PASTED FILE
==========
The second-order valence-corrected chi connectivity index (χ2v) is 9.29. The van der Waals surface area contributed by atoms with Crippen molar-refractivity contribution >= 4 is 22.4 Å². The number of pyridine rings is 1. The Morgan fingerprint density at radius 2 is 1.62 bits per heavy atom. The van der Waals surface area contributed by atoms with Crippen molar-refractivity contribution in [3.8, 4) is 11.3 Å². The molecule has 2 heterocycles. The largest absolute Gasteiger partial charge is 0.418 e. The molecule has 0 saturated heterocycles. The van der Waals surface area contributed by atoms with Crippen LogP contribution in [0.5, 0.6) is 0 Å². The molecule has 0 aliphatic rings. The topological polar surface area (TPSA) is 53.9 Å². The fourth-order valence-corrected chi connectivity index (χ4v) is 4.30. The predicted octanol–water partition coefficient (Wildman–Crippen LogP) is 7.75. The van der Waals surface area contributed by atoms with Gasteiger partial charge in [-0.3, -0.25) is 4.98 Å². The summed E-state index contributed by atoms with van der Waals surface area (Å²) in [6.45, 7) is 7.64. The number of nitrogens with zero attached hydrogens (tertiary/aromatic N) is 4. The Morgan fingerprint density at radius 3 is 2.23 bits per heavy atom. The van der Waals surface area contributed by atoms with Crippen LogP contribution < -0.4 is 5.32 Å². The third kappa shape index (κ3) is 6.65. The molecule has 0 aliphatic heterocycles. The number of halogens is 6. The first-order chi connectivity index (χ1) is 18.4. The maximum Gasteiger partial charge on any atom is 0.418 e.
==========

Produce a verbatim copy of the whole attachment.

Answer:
The second-order valence-corrected chi connectivity index (χ2v) is 9.29. The van der Waals surface area contributed by atoms with Crippen molar-refractivity contribution >= 4 is 22.4 Å². The number of pyridine rings is 1. The Morgan fingerprint density at radius 2 is 1.62 bits per heavy atom. The van der Waals surface area contributed by atoms with Crippen molar-refractivity contribution in [3.8, 4) is 11.3 Å². The molecule has 2 heterocycles. The largest absolute Gasteiger partial charge is 0.418 e. The molecule has 0 saturated heterocycles. The van der Waals surface area contributed by atoms with Crippen LogP contribution in [0.5, 0.6) is 0 Å². The molecule has 0 aliphatic rings. The topological polar surface area (TPSA) is 53.9 Å². The fourth-order valence-corrected chi connectivity index (χ4v) is 4.30. The predicted octanol–water partition coefficient (Wildman–Crippen LogP) is 7.75. The van der Waals surface area contributed by atoms with Gasteiger partial charge in [-0.3, -0.25) is 4.98 Å². The summed E-state index contributed by atoms with van der Waals surface area (Å²) in [6.45, 7) is 7.64. The number of nitrogens with zero attached hydrogens (tertiary/aromatic N) is 4. The Morgan fingerprint density at radius 3 is 2.23 bits per heavy atom. The van der Waals surface area contributed by atoms with Crippen LogP contribution < -0.4 is 5.32 Å². The third kappa shape index (κ3) is 6.65. The molecule has 0 aliphatic heterocycles. The number of halogens is 6. The first-order chi connectivity index (χ1) is 18.4. The maximum Gasteiger partial charge on any atom is 0.418 e.